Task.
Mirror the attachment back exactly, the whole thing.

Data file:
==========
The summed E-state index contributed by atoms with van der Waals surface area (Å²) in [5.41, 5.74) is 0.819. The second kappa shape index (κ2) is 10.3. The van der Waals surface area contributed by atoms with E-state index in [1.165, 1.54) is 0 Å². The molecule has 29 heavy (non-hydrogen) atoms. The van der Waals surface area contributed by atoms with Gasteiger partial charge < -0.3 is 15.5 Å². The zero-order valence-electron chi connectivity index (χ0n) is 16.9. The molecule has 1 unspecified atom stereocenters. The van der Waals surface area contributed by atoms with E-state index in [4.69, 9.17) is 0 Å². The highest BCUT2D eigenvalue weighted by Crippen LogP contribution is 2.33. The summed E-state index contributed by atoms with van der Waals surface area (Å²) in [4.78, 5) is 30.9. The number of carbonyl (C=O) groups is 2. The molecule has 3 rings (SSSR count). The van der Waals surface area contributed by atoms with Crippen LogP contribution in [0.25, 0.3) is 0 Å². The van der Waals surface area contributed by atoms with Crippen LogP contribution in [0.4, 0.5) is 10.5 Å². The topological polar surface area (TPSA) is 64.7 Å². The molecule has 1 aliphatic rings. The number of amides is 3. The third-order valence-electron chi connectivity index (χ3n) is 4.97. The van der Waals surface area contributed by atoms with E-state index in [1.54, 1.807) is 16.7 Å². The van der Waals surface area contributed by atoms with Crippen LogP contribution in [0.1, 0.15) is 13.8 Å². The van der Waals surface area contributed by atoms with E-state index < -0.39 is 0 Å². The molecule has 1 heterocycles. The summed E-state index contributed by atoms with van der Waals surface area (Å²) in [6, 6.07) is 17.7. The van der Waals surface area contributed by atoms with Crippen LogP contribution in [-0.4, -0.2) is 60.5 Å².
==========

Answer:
The summed E-state index contributed by atoms with van der Waals surface area (Å²) in [5.41, 5.74) is 0.819. The second kappa shape index (κ2) is 10.3. The van der Waals surface area contributed by atoms with E-state index in [1.165, 1.54) is 0 Å². The molecule has 29 heavy (non-hydrogen) atoms. The van der Waals surface area contributed by atoms with Gasteiger partial charge < -0.3 is 15.5 Å². The zero-order valence-electron chi connectivity index (χ0n) is 16.9. The molecule has 1 unspecified atom stereocenters. The van der Waals surface area contributed by atoms with E-state index in [4.69, 9.17) is 0 Å². The highest BCUT2D eigenvalue weighted by Crippen LogP contribution is 2.33. The summed E-state index contributed by atoms with van der Waals surface area (Å²) in [4.78, 5) is 30.9. The number of carbonyl (C=O) groups is 2. The molecule has 3 rings (SSSR count). The van der Waals surface area contributed by atoms with Crippen LogP contribution in [0.25, 0.3) is 0 Å². The van der Waals surface area contributed by atoms with Crippen LogP contribution in [0.4, 0.5) is 10.5 Å². The topological polar surface area (TPSA) is 64.7 Å². The molecule has 1 aliphatic rings. The number of amides is 3. The third-order valence-electron chi connectivity index (χ3n) is 4.97. The van der Waals surface area contributed by atoms with E-state index in [1.54, 1.807) is 16.7 Å². The van der Waals surface area contributed by atoms with Crippen LogP contribution in [0.1, 0.15) is 13.8 Å². The van der Waals surface area contributed by atoms with E-state index < -0.39 is 0 Å². The molecule has 1 heterocycles. The summed E-state index contributed by atoms with van der Waals surface area (Å²) in [6, 6.07) is 17.7. The van der Waals surface area contributed by atoms with Crippen LogP contribution in [-0.4, -0.2) is 60.5 Å².